A new sovereign needs an heir. Otto married in 1857, a Protestant princess from Oldenburg, Amalia, but they had no children. Thus isolated and unpopular, Otto left Greece for his native Bavaria in 1862, after an attempt to assassinate the queen. Greece wanted the union of the Ionian islands and it wanted a new sovereign. It wanted Prince Alfred of Edinburgh, the second son of Queen Victoria. The National Assembly voted for him and a plebiscite gave him 241,202 votes (over 95 per cent) while the second candidate, the Duke of Leuchtenburg, (the Russian choice), polled only 2,400 votes. Ninety-three electors voted for a republic and precisely one for the return of King Otto!
It was not to be, for by the Self-Denying Ordinance no-one from the Great Powers could be given the crown. Queen Victoria was relieved; Alfred later became Duke of Saxe-Coburg. The final choice proved a good one: Prince William of Denmark, another seventeen-year-old prince and brother of the future Queen Alexandra. This was a piece of political manoeuvring of course: William was chosen in 1862, and his sister did not marry into the British royal family until 1863!
What the Greeks had wanted as a coronation present was the Ionian islands: hence their choice of a British prince. Indeed, anyone suitable who was British would have done: the Earl of Derby and even Gladstone were suggested! This is not so amazing as it sounds for Gladstone had been Lord High Commissioner of the Ionian islands himself, although only briefly, from 18 January to 1 February 1859, an even shorter tenure than John Major had at the Foreign Office. The British did not abandon their 'imperial' attitude to Greece and its new ruler. The king later found himself pilloried for having taken for his private purposes some land belonging to Finlay, the historian. Palmerston, the British Foreign Secretary, reached a zenith in gunboat diplomacy when he ordered Athens to be shelled when Don Pacifico, a Maltese Jew and dubious financier, had his house sacked in Athens by the mob, because he had British nationality! The Greeks however got the present they wanted. On June 2, 1864, the British evacuated the Ionian islands and handed them over to Greece.
The young Prince William of Denmark adopted the name George and started a reign which was to last fifty years. He was a success, arguably the only success of the six rulers of the House of Glucksburg. Why was this? 'He brought the qualities of his frigid and well-balanced northern temperament to that nation which does not require the stimulant of its Patras wine to become hot-headed', wrote his royal detective, Xavier Paoli. Unfortunately, although Paoli was able to protect him in France, he was not able to stop the assassin's bullet at Salonika in 1913. The timing could not have been worse. The new king, Constantine, was married to Sophie, the German Kaiser's sister. Inevitably, charges of being pro-German were brought against him, and he was subsequently dethroned in June 1917, in obedience to an ultimatum of the Allies.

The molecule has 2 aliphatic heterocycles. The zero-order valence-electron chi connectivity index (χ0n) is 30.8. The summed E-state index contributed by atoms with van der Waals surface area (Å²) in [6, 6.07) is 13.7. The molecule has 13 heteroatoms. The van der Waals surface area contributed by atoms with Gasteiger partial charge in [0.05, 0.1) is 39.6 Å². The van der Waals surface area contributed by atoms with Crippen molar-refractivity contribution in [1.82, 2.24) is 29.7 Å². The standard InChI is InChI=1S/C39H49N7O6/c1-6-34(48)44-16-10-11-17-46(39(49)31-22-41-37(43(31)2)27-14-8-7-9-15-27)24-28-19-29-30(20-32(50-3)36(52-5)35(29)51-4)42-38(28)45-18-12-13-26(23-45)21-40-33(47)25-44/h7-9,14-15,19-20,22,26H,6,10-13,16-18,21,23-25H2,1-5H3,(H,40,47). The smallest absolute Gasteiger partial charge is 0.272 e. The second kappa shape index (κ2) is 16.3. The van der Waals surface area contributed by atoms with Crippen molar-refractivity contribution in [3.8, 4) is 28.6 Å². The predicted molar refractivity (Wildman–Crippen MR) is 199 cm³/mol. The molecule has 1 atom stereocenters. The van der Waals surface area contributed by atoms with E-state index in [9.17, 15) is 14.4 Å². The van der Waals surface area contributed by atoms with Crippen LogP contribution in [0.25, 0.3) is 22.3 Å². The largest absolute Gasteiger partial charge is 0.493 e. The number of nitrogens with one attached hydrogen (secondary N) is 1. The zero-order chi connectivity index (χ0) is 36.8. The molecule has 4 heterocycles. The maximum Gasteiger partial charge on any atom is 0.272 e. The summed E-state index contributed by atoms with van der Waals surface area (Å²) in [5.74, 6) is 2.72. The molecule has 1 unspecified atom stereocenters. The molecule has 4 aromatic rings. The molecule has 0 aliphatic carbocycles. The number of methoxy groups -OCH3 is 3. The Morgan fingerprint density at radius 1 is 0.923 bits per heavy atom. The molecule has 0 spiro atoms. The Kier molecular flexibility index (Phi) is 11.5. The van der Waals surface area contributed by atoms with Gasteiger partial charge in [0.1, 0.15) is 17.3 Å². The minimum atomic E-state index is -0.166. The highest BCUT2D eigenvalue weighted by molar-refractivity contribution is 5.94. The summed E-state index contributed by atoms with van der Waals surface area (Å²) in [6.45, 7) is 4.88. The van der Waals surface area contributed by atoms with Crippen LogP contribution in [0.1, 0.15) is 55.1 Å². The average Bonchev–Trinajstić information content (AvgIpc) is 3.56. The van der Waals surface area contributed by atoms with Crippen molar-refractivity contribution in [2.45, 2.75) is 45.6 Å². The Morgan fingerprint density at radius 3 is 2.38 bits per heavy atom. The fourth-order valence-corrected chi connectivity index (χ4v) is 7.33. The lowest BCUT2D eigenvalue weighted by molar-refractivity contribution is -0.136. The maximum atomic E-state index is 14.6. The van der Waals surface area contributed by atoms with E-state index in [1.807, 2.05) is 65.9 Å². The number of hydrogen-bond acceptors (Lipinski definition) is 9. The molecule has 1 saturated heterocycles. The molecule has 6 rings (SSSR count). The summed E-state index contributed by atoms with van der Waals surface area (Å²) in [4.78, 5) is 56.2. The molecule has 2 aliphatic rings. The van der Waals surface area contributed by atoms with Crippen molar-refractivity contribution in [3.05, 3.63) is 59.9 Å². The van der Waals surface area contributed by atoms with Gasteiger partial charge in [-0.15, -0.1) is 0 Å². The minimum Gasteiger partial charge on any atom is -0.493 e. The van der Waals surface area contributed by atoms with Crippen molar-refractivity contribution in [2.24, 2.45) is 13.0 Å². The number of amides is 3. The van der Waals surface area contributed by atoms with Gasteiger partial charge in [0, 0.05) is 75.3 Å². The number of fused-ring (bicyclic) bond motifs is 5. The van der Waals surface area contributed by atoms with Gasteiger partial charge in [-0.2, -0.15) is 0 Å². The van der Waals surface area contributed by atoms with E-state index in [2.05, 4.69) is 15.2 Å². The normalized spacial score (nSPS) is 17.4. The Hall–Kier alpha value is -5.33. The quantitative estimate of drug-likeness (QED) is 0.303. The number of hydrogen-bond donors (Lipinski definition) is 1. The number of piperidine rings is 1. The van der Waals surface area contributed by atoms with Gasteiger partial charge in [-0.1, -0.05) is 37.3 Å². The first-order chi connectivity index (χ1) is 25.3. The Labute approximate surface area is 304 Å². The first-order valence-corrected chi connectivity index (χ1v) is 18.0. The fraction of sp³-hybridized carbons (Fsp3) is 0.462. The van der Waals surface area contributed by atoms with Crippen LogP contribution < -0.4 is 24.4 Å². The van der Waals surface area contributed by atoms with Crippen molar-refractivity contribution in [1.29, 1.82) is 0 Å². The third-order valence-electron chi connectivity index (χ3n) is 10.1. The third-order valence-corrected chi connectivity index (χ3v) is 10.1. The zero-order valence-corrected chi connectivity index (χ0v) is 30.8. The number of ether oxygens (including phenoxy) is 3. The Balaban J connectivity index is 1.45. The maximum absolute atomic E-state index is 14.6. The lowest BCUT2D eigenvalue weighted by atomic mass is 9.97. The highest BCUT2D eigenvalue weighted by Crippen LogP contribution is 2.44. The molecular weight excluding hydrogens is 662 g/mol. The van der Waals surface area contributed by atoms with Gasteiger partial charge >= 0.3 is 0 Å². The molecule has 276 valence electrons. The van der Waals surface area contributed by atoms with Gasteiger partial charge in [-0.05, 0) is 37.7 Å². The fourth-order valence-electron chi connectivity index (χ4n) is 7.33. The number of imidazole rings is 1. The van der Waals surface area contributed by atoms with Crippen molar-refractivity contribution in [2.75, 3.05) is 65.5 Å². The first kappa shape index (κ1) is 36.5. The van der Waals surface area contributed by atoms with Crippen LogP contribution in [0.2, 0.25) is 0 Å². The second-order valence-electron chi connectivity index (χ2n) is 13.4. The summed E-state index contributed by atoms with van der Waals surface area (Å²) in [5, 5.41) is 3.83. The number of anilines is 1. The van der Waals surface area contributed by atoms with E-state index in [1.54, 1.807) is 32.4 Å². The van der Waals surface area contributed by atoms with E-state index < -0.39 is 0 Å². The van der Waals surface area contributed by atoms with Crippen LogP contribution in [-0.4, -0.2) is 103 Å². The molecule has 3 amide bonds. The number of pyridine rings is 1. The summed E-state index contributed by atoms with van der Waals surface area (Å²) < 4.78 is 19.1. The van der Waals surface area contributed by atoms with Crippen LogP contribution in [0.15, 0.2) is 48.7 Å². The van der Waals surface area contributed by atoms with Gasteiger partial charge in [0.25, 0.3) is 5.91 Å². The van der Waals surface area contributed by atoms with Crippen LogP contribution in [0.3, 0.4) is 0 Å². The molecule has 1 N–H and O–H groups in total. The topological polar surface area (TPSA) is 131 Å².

Interference with the strict line of descent has never helped Greece, and from now on the fortunes of the House of Glucksburg make one blink with amazement as they run from the worst luck to the best. The heir, Prince George, was also known to be a Germanophile, and so was excluded from the succession, and his younger brother Alexander was proclaimed king. King Constantine and Prince George and all the rest of the royal family left Greece and watched from afar in republican Zurich. One cannot separate leading Greek politicians from all these machinations, and it is this which forms the third or fourth strand of commonality in Greek royal history: the involvement and identification with certain policies and politicians instead of rising above them. (To be fair, King George II tried desperately to do this later on, having assiduously studied Westminster democracy, but was overtaken by events). These changes in the occupancy of the throne were now diplomatically prepared and directed from the background by King Constantine's sworn foe, the Greek statesman, Venizelos.
It is during the brief reign of Alexander that the fifth strand emerges again: the need apparently of the Greeks for some neutral reference point outside their own people. Alexander had fallen in love with Aspasia Manos, the daughter of Petros Manos, the Master of the Horse in the royal household. He was determined to marry her. Aspasia's ancestors were the Phanariotes, who settled in Athens in the early nineteenth century. They could trace their descent from the Greek Byzantine emperors and were linked with the noblest families of Venice and Greece. 'Those', later wrote Alexandra, the daughter of this union, 'were my mother's ancestors, always tremendous and true patriots of Greece, and staunch supporters of the monarchy which was established in 1863 . . .'. One might have thought this was an ideal match, linking the imported monarchy with ancient native families and roots. This apparently was not the case. John van der Kiste sums it up thus: 'The Greeks, being a democratic race and recognizing no hereditary aristocracy, looked askance on the prospect of a Greek woman becoming their queen'. This statement is at least questionable.